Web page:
So I’m more than a little bummed that USC turned down my request for a *really* small amount of money to support my book writing. It’s really hard when not even your employer believes in your project enough to give you a month to work on it. But…that’s kind of how work is. When you are a graduate student, it’s annoying that you have these committee members who are always saying “yeah, this project can work, but you are not doing it right yet” or “it’s getting there, but it needs more.” Don’t get me wrong–I get it–it’s annoying.
But when you are done, you are likely to face a world where nobody says “atta girl” but you and your personal support system. Nobody cares about this book I am writing but me–worse than that, one of my most supportive mentors actively seems to dislike the book. He had a book in his mind that he always associated with me, and he just plain doesn’t like the direction I am going. But it’s not his book, and it’s not his time. It’s mine. You just work on what you think you should work on.
So I have to say that it did my teeny tiny heart some good when Mary Beard, probably the most well-known classicist in the world at the moment (or at least neck-in-neck with Barry Strauss) shared her recent failure to receive funding, and referred us to a tale from classicist Edith Hall, for a way more important project than my little book:
The Edithorial: On Class, Classics, and Not Giving Up:
I failed to get funding four years ago for a more European-facing version of this project from the European Research Council, whose referees (distinguished classical scholars) could not understand its ‘relevance’ to anything in which they were interested. I failed first time round with the AHRC, the British funding council, because one of the referees alleged that my style of communication had ‘a streak of vulgarity’ (which might be thought to be useful in a project about social class); s/he gave the proposal a 4 when the two other reviewers both gave it the top mark of 6. I went through the complaints procedure, which took four upsetting months, even ending up with a brush-off from the Parliamentary Ombudsman, who said that the AHRC had ‘followed their published procedures’.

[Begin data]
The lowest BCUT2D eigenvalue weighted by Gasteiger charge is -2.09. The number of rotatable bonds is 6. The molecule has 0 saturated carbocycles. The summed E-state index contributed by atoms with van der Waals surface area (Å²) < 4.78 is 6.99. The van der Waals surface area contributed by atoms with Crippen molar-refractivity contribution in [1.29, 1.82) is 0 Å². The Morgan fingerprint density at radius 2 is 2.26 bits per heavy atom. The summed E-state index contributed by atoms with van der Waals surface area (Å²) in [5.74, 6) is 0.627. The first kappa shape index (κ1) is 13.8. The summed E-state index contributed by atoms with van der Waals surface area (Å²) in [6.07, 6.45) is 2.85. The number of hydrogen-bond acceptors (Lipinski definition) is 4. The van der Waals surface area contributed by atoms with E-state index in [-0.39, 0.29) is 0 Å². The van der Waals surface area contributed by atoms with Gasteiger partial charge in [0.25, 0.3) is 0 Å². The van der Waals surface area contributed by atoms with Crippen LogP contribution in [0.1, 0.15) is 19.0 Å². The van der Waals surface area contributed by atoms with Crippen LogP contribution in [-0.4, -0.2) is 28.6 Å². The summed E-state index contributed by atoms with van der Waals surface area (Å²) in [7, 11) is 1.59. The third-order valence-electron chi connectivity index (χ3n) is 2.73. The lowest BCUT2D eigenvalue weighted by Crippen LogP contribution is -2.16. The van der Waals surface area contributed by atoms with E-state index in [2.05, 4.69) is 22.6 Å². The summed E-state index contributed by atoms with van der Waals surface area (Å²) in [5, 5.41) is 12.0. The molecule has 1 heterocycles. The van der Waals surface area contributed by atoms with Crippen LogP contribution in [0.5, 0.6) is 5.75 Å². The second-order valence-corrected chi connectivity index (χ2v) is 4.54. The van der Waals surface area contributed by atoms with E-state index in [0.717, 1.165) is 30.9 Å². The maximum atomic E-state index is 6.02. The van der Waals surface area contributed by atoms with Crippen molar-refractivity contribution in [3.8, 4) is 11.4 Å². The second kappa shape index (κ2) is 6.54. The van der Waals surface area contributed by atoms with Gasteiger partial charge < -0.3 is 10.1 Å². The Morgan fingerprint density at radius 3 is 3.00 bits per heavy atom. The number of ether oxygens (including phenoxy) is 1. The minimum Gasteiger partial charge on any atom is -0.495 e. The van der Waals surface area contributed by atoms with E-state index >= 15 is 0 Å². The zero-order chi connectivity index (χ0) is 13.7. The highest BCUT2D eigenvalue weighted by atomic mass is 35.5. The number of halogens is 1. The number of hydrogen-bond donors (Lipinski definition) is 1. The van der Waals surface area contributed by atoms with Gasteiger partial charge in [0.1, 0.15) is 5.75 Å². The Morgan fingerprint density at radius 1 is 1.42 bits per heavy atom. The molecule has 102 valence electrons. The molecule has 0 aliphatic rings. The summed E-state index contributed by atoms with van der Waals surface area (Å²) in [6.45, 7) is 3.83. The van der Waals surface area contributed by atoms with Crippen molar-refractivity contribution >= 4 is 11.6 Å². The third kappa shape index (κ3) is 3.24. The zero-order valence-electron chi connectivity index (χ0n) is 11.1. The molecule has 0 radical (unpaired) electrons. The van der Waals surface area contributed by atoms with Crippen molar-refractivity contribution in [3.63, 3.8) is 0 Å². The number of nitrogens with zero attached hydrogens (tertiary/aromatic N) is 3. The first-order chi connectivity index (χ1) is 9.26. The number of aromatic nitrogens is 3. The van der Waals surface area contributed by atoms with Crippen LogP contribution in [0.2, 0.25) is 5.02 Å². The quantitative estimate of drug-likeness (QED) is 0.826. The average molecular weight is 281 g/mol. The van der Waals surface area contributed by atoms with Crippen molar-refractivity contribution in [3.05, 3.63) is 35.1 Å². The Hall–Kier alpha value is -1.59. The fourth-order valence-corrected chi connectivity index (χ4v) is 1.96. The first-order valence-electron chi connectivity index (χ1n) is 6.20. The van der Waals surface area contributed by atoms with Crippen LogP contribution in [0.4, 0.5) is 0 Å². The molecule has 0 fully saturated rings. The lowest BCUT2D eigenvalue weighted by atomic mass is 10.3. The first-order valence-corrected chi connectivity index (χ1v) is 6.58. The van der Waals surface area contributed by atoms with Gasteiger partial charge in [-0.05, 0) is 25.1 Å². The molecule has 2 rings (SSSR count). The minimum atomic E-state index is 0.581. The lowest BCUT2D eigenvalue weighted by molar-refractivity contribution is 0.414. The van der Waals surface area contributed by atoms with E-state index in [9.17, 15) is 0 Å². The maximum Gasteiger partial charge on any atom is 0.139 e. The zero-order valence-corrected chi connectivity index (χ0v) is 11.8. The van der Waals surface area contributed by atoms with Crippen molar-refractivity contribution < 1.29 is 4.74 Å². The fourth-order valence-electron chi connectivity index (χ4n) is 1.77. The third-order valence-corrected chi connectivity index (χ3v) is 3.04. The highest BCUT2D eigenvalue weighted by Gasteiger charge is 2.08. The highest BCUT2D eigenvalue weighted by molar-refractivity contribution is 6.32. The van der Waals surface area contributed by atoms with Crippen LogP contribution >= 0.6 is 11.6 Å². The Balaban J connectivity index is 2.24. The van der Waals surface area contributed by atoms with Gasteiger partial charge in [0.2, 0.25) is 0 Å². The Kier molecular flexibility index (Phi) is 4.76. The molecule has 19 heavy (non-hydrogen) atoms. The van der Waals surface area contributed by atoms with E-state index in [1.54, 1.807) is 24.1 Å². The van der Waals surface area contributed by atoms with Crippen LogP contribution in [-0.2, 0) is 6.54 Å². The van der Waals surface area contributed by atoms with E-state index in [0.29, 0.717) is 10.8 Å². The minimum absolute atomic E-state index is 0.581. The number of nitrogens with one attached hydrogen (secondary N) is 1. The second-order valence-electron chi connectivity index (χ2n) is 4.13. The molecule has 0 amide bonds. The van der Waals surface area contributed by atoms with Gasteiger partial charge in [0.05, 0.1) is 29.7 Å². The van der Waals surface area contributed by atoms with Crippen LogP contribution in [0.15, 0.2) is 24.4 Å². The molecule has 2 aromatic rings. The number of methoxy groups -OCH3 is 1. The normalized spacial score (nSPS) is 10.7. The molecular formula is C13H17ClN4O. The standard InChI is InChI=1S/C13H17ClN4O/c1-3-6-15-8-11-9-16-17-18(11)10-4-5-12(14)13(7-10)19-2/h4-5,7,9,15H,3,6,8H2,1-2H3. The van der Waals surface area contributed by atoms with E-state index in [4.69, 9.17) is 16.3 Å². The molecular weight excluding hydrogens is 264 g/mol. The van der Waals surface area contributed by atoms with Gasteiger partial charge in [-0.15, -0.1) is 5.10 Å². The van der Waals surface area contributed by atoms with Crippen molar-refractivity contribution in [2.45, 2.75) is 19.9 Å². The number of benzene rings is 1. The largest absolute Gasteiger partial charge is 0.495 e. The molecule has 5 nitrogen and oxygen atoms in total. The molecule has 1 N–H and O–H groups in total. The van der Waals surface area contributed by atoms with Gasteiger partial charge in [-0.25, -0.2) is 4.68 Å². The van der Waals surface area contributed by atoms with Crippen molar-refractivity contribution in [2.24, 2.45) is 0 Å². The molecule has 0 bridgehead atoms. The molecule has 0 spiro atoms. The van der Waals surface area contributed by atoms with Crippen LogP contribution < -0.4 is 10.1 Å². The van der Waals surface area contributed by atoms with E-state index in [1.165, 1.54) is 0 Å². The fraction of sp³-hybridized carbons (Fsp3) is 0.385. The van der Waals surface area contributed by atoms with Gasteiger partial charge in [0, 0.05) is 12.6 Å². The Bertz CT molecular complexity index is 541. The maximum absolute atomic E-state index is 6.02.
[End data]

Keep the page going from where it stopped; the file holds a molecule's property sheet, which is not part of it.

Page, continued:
Keep going. Yeah, as the de-motivational posters reinforce, you may be persisting in folly. But you won’t know until you are finished so you might as well finish.
Meanwhile, you may have my permission to meltdown a little at personal setbacks:
One thought on “When nobody believes in your project but you….(which is all of the time)”
This is great – I needed to hear/read this just now!
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